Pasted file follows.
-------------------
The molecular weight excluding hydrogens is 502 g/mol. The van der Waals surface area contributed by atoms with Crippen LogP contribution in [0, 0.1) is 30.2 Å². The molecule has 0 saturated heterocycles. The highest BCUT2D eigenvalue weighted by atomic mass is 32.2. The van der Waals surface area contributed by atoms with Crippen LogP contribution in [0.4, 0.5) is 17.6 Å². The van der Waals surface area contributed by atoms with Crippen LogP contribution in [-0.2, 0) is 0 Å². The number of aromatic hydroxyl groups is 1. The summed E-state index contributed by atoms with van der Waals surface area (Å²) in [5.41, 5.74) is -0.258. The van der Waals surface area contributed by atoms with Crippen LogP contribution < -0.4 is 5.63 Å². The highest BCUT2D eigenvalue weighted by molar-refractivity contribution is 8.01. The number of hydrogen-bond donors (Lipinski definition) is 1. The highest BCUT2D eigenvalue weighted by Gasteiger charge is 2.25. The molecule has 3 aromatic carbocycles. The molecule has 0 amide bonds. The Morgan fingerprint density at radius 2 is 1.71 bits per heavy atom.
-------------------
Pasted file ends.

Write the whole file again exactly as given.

The molecular weight excluding hydrogens is 502 g/mol. The van der Waals surface area contributed by atoms with Crippen LogP contribution in [0, 0.1) is 30.2 Å². The molecule has 0 saturated heterocycles. The highest BCUT2D eigenvalue weighted by atomic mass is 32.2. The van der Waals surface area contributed by atoms with Crippen LogP contribution in [0.4, 0.5) is 17.6 Å². The van der Waals surface area contributed by atoms with Crippen LogP contribution in [-0.2, 0) is 0 Å². The number of aromatic hydroxyl groups is 1. The summed E-state index contributed by atoms with van der Waals surface area (Å²) in [5.41, 5.74) is -0.258. The van der Waals surface area contributed by atoms with Crippen LogP contribution < -0.4 is 5.63 Å². The highest BCUT2D eigenvalue weighted by molar-refractivity contribution is 8.01. The number of hydrogen-bond donors (Lipinski definition) is 1. The highest BCUT2D eigenvalue weighted by Gasteiger charge is 2.25. The molecule has 3 aromatic carbocycles. The molecule has 0 amide bonds. The Morgan fingerprint density at radius 2 is 1.71 bits per heavy atom.